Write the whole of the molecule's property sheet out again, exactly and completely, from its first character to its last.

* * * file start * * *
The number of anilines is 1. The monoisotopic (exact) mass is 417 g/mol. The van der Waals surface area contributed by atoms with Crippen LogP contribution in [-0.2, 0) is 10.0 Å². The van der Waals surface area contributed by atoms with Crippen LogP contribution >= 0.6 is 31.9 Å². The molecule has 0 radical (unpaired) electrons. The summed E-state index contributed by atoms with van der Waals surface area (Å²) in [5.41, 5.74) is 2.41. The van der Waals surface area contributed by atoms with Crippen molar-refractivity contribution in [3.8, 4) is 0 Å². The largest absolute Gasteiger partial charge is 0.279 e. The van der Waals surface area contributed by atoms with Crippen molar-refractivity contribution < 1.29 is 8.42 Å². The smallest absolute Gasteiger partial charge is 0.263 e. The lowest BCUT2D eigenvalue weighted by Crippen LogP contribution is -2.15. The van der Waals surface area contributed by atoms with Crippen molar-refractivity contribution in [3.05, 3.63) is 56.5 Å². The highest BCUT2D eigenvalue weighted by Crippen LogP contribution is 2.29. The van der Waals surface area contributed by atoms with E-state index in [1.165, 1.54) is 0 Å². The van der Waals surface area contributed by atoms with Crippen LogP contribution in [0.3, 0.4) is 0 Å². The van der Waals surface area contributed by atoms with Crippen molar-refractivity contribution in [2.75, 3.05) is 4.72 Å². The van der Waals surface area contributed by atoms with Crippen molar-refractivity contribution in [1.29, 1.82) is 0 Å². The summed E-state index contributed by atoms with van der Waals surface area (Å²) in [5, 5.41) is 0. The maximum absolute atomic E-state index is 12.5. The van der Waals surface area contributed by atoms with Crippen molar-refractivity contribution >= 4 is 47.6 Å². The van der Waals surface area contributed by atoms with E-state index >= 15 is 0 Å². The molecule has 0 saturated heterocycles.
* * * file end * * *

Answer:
The number of anilines is 1. The monoisotopic (exact) mass is 417 g/mol. The van der Waals surface area contributed by atoms with Crippen LogP contribution in [-0.2, 0) is 10.0 Å². The van der Waals surface area contributed by atoms with Crippen LogP contribution >= 0.6 is 31.9 Å². The molecule has 0 radical (unpaired) electrons. The summed E-state index contributed by atoms with van der Waals surface area (Å²) in [5.41, 5.74) is 2.41. The van der Waals surface area contributed by atoms with Crippen molar-refractivity contribution in [3.8, 4) is 0 Å². The largest absolute Gasteiger partial charge is 0.279 e. The van der Waals surface area contributed by atoms with Crippen molar-refractivity contribution < 1.29 is 8.42 Å². The smallest absolute Gasteiger partial charge is 0.263 e. The lowest BCUT2D eigenvalue weighted by Crippen LogP contribution is -2.15. The van der Waals surface area contributed by atoms with Crippen molar-refractivity contribution in [3.05, 3.63) is 56.5 Å². The highest BCUT2D eigenvalue weighted by Crippen LogP contribution is 2.29. The van der Waals surface area contributed by atoms with E-state index in [1.165, 1.54) is 0 Å². The van der Waals surface area contributed by atoms with Crippen LogP contribution in [0.3, 0.4) is 0 Å². The van der Waals surface area contributed by atoms with Crippen molar-refractivity contribution in [2.75, 3.05) is 4.72 Å². The van der Waals surface area contributed by atoms with Crippen molar-refractivity contribution in [1.29, 1.82) is 0 Å². The summed E-state index contributed by atoms with van der Waals surface area (Å²) in [5, 5.41) is 0. The maximum absolute atomic E-state index is 12.5. The van der Waals surface area contributed by atoms with Crippen molar-refractivity contribution >= 4 is 47.6 Å². The van der Waals surface area contributed by atoms with E-state index >= 15 is 0 Å². The molecule has 0 saturated heterocycles.